Myopia is the most common vision problem in our country, affecting nearly 1 in 3 Canadians. Myopia, also known as nearsightedness, is a growing problem, especially in younger people. Your Orleans eye doctor has collected everything you need to know about the cause and treatment for myopia:
What causes Myopia?
Myopia is caused by the shape of your eyeball. Our vision is a delicate balance of microscopic moving parts. If your eyeball is too long or your cornea is too curved (or a combination of the two), it affects how light is bent and focused by the cornea. A sharp image should be formed, but instead the image is blurry because the light rays focus on the front of the retina, not on its surface.
Myopia has a genetic component. If your parents are nearsighted, it raises your risk. Myopia is usually diagnosed in childhood or adolescence, and usually stabilizes by the time adulthood is reached. However, it can also progress in some cases.
Nearsightedness is a very common vision problem, but is relatively mild and correctable with eyewear. Degenerative myopia is much rarer, but is the leading cause of legal blindness.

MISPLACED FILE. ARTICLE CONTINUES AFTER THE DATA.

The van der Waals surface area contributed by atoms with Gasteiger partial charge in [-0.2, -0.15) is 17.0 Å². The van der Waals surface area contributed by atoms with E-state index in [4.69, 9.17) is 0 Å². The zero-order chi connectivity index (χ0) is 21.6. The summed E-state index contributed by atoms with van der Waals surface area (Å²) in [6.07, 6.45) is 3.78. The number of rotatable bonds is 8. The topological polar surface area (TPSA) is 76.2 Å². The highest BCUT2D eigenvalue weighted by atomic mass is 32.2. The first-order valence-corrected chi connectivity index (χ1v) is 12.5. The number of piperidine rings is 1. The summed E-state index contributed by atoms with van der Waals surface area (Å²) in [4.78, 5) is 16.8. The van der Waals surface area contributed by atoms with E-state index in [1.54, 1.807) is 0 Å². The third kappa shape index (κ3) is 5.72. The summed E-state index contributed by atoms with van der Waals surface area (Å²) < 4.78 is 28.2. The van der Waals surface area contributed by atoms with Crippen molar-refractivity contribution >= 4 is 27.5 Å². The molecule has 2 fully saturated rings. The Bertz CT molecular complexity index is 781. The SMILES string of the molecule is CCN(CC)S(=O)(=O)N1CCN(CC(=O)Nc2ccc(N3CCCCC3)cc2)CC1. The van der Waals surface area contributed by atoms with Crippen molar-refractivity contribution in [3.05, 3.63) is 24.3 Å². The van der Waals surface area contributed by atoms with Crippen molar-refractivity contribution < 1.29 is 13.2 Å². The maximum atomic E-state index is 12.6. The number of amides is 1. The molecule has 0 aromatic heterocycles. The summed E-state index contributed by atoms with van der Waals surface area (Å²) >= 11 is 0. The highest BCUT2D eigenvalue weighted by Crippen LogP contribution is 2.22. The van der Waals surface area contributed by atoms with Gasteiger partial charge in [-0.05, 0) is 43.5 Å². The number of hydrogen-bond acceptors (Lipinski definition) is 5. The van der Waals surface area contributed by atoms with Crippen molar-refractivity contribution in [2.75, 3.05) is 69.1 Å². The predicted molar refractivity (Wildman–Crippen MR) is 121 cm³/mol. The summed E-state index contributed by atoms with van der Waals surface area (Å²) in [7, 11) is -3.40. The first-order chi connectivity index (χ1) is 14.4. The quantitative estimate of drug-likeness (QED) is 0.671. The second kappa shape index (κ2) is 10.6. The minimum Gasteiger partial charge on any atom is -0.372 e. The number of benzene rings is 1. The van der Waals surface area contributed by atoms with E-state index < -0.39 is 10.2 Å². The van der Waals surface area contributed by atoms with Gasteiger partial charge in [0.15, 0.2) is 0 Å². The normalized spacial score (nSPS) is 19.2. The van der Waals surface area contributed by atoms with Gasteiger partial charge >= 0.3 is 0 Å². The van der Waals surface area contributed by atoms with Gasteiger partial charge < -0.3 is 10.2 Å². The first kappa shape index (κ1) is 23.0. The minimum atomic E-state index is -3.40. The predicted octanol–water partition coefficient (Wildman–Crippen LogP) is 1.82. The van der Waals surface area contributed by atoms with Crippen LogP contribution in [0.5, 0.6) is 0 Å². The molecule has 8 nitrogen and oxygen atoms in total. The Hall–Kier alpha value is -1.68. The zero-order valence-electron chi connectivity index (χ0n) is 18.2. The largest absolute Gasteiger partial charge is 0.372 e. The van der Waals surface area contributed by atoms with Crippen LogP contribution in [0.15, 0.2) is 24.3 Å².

What are the Symptoms?
People with myopia have no vision trouble when reading up close, using the computer, or doing other close-up tasks. However, they have trouble reading signs in the distance (like road signs and street signs) and distant objects are often blurry. Attempting to make out these blurry objects can lead to squinting, headaches, and eye strain. If any of these symptoms apply to you or your child, schedule an appointment with our Orleans eye doctor to diagnose and treat the issue.
What is the Treatment?
Fortunately, there are many treatment options for myopia. Eyeglasses and contact lenses can be worn to correct your vision. If you have severe myopia, you may need to wear these lenses at all times. For mild and moderate cases, these glasses may only be required in certain situations, like driving, watching movies, or reading the blackboard in class.
Refractive surgery is also becoming an increasingly common solution. Procedures like PRK and LASIK remove corneal tissue to correct the focusing problem and improve your vision. Temporary non-surgical procedures like orthokeratology are also available. Speak with your optometrist to determine which treatment option is best for you.
For more information or to schedule an appointment with our Orleans eye doctor, contact us now.